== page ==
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October 9, 2019

Mark Barr's Playlist for His Novel "Watershed"


In the Book Notes series, authors create and discuss a music playlist that relates in some way to their recently published book.

Previous contributors include Jesmyn Ward, Lauren Groff, Bret Easton Ellis, Celeste Ng, T.C. Boyle, Dana Spiotta, Amy Bloom, Aimee Bender, Heidi Julavits, Hari Kunzru, and many others.

Mark Barr's novel Watershed is a compelling and emotionally intelligent debut.

Publishers Weekly wrote of the book:

"A powerful debut...readers looking for vivid historicals full of emotional turmoil in the vein of Wallace Stegner will enjoy this impressive novel."

In his own words, here is Mark Barr's Book Notes music playlist for his debut novel Watershed:

I’ve never been able to listen to music when writing unless it is instrumental or maybe a short playlist of one or two songs played on repeat until I can’t hear the songs themselves anymore and am left with only a tonal impression. In the mid-2000s, when I was doing a lot of my work on the book at coffee shops and diners in the hours before going to my office job, two of the chief challenges I faced were 1) finding a shop that opened early enough so that I could work for a decent chunk of time and 2) avoiding distracting music. I once had to abandon a promising, early-opening restaurant because they played country music (like it or not, you can’t NOT listen to a country music song; they’re all just stories). Which is not to say that I didn’t listen to music. My listening just tended to happen in the time outside of writing. Over the years, I’ve counted a number of songs as profound influencers of my fiction.

The playlist that follows is made up a standouts from the period in which I was writing the novel or even just beginning to think seriously about undertaking the project. Each of these songs resonated with me and helped inform particular moods or movements in the book.

Woody Guthrie - This Land is Your Land

It all starts here.

Guthrie and the populist movement of the 1930s and '40s are right at the ground zero of this book. Roosevelt, the War Projects Administration, the Rural Electrification Act, the people’s vigorous reclaiming an expectation of economic fair play; they’re all bound up together in my mind, and this song lies at the heart of it.

Foo Fighters -- The Pretender

Nathan enjoys early success at his career, only to lose all of the ground he’s gained when he becomes embroiled in a scandal. He spends the rest of the novel running away from it, having to work twice as hard to get ahead while maintaining the illusion of his assumed identity. Some people are natural liars, but I never envisioned Nathan as one; he’s paying a cost every day to keep up that facade.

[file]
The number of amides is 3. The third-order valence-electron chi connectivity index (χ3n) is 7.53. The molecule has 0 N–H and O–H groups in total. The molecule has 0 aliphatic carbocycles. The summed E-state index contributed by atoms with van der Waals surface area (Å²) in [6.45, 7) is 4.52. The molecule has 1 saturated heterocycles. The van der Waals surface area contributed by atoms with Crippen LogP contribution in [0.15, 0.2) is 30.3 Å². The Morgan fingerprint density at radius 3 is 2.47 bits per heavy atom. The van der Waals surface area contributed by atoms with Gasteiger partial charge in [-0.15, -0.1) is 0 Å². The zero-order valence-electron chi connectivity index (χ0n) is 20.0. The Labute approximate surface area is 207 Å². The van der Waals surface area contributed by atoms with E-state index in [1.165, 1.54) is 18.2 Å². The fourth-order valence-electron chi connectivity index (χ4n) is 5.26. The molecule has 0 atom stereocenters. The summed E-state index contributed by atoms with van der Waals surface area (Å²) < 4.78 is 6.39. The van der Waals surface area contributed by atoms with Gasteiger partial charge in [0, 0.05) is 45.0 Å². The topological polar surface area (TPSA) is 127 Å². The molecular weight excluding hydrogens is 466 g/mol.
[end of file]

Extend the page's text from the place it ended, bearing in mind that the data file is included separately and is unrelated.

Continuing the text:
Mumford and Sons -- I Will Wait for You

So much of this book is about Nathan running from his past, but an equal portion is about his wrestling with the sudden spark of his love for Claire. Because of her relationship with her boss, Nathan and Claire are blocked from becoming lovers, and so become something else, something keener and more powerful than if they’d simply fallen together in the more conventional manner.

Bush - Machinehead

This forward-leaning, energetic hit from Bush was a staple of my on-repeat listening in the early 2000s. It captures the way I feel sometimes when I’m deep in the groove writing or programming, and it’s how I imagined Nathan would be when he’s in the zone working on those plans for Maufrais.

Carrie Underwood -- Before He Cheats

Claire is from an older and far more polite generation, but I like to think she’s got a little bit of this Underwood spunk in her. Claire has a certainty and sense of self that allows her to leave Travis when he betrays her, and a determination and strength that keep her going despite the challenges she encounters.

The Polecats - Make a Circuit with Me

I had to learn a fair amount of the basics of electricity and about hydroelectric dams in preparation for writing the novel. More than a few times, as I worked to dramatize the assembly of subpanels and transmission lines, I thought back to the Polecats and their clever recitation of terms.

Tim Easton -- Just Like Home

From the earliest drafts, I envisioned Freitag as the book’s Falstaff. He’s a scallywag, and I think it’s a role that he’s entirely comfortable with. The path he is on is one of pleasure in the moment, rather than the balanced, longevity-oriented goals most of us pursue in a civilized society. In the long run, things probably won’t turn out well for Freitag, but he’s endlessly entertaining in the moment.

R.E.M. -- What’s the Frequency, Kenneth?

Doesn’t each and every generation wonder what the hell is up with the kids? In the 1930s, parents wrestled with how to hang onto their families as the promise of an electrified, comfortable life drew the young people off of the farms and away from the countryside in huge numbers.

OneRepublic -- Secrets

I think that it’s Nathan’s frankness with Claire, his disinclination to play the role that society tells him a man should, that initially draws Claire to him. In the end,they become keepers of each other’s secrets, with all the intimacy that such an arrangement implies.

Stone Temple PIlots -- Creep

When Nathan arrives in town, he’s a harried, damaged version of himself. Bit by bit, he attempts to build his new life on top of that wreckage, but it’s not a workable solution to the problems he faces, and he eventually comes to realize that.

Mark Barr and Watershed links:

the author's website

Arkansas Democrat & Gazette review
BookPage review
Chapter 16 review
Kirkus review
Publishers Weekly review

also at Largehearted Boy:

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